The technique updates the traditional “mark-recapture” method, in which a portion of a species population is captured and marked. After releasing the captured birds, scientists then count the number of marked individuals in a group caught later, which serves as the basis for estimating the population of a given species in a specific area.
However, estimating populations using the mark-recapture approach can be challenging when dwindling species are spread out over large areas. The new technique, on the other hand, turns individual observations by volunteer “citizen-scientists” into precise population estimates.
The approach, described Wednesday in the journal The Condor: Ornithological Applications, was used by a team of researchers to estimate the total number of golden eagles that migrate along a single, extensive mountain ridgeline in Pennsylvania each year.
“Conservation of golden eagles in eastern North America is a really important goal for lots of reasons – it is a small, historically declining population, at risk from anthropogenic threats and habitat loss,” said Todd Katzner, an eagle expert at the U.S. Geological Survey and co-author of the study.
“A central part of that conservation goal is figuring out how many of the darn things there are.”
Volunteers tracked the eagles at five count sites along the mountains from 2002 to 2011. When possible, the citizen-scientists also categorized individual eagles as either immature or adult birds. Altogether, the volunteers reported more than 3,000 sightings of the eagles.
After accounting for duplicates and estimating how many birds were missed, the researchers determined that the sightings represented between 2,592 and 2,775 eagles over the 10-year period. On average, about 1,300 eagles passed through the area in a given year.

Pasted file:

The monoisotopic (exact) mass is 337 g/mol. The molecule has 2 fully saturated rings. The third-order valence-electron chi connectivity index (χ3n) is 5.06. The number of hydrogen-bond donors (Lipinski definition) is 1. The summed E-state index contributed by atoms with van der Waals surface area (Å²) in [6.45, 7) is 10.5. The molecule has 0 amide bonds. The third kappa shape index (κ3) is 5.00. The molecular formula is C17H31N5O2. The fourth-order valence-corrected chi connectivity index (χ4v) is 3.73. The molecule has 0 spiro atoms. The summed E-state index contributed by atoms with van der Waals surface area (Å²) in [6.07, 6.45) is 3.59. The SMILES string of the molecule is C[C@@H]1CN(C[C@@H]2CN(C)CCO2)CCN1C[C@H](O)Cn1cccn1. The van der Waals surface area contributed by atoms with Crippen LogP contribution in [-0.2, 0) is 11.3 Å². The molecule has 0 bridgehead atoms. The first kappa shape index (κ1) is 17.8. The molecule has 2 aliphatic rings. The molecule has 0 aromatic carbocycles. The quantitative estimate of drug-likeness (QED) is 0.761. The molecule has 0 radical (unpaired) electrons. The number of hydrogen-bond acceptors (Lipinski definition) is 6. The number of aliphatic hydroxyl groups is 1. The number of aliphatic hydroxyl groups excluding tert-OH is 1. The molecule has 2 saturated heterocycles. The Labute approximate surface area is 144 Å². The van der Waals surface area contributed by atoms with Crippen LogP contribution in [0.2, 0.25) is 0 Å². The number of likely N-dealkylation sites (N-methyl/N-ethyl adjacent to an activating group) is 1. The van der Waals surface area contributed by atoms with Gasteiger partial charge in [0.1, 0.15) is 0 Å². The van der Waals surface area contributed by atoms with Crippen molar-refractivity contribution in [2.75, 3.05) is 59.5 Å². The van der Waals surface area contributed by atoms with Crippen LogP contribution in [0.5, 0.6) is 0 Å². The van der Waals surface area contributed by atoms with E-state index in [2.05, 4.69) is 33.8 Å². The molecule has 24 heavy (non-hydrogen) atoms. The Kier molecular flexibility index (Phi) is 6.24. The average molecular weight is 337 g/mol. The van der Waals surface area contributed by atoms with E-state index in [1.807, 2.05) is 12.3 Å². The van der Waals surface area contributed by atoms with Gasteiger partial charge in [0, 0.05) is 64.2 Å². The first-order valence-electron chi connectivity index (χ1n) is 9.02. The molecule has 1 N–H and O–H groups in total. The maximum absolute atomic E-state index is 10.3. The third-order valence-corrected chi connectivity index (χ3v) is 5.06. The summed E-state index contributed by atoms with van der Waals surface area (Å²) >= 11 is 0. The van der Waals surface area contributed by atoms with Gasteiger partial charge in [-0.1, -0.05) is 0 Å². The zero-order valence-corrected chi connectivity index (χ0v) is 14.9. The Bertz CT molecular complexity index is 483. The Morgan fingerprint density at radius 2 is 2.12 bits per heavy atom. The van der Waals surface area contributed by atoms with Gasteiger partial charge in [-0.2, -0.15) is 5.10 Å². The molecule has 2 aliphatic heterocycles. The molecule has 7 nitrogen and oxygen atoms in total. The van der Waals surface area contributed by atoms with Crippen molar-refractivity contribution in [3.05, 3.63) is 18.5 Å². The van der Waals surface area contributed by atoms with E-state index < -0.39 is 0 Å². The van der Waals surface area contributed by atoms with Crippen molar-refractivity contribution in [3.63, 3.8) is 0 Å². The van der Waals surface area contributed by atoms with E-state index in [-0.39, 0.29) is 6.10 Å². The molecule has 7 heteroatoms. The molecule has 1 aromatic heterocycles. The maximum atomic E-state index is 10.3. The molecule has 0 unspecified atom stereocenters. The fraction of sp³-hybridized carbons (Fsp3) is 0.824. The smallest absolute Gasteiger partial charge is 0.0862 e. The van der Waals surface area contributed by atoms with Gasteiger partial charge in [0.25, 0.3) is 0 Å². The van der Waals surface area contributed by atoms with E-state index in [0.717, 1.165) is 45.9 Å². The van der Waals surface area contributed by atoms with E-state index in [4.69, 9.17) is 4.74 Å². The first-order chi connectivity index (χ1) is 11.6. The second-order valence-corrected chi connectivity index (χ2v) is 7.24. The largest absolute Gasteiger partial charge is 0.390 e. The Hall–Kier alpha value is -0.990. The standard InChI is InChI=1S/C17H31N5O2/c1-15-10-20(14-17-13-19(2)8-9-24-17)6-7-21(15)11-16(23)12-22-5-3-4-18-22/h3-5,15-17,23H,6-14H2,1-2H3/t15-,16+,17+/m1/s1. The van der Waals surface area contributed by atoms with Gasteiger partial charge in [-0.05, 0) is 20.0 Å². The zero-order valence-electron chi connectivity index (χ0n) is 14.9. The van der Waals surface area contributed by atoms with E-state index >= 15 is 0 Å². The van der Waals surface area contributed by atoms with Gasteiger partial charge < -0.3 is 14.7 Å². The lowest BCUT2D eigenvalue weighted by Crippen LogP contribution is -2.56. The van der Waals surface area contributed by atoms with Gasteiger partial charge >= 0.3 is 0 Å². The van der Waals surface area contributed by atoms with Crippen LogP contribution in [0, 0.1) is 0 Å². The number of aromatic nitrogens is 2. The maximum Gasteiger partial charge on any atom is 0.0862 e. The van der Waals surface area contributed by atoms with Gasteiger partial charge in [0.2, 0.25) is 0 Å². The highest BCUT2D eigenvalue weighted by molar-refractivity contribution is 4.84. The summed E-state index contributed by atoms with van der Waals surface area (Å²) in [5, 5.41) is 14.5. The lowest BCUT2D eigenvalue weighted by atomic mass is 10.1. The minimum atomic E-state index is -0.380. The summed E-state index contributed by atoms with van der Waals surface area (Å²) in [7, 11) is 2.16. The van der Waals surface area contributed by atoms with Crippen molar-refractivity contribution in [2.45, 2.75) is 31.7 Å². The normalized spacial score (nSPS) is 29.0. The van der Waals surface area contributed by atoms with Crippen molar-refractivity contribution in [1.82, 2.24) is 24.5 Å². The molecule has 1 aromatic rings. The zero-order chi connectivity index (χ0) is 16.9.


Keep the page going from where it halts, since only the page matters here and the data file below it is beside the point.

“I hope this work inspires future researchers to evaluate the populations of other migratory species, and that it encourages the greater scientific community to consider new and existing citizen-science programs and think about how such programs’ data might be used in their own research toward improving resource management and decision making,” said lead author Andrew Dennhardt, a doctoral student at Michigan State University.
Past research indicates that around 5,000 eagles migrate through Pennsylvania and breed in Quebec, Canada, every year, which means the team’s estimate represents about a quarter of the larger population.
“For me, this was a dream come true, because I got to work on a project relevant to the conservation of the species that originally inspired me to enter the field of wildlife ecology and management,” Dennhardt said.
Since it is challenging to count eagles on their breeding grounds, improved methods for tracking their numbers during migration are critical.
“Nothing quite like this has ever been done,” Katzner said. “We’ve taken a standard tool, mark-recapture, and turned it on its head to give us a new way to estimate population size.
“Andrew’s work is the first empirical estimate of golden eagle population size.”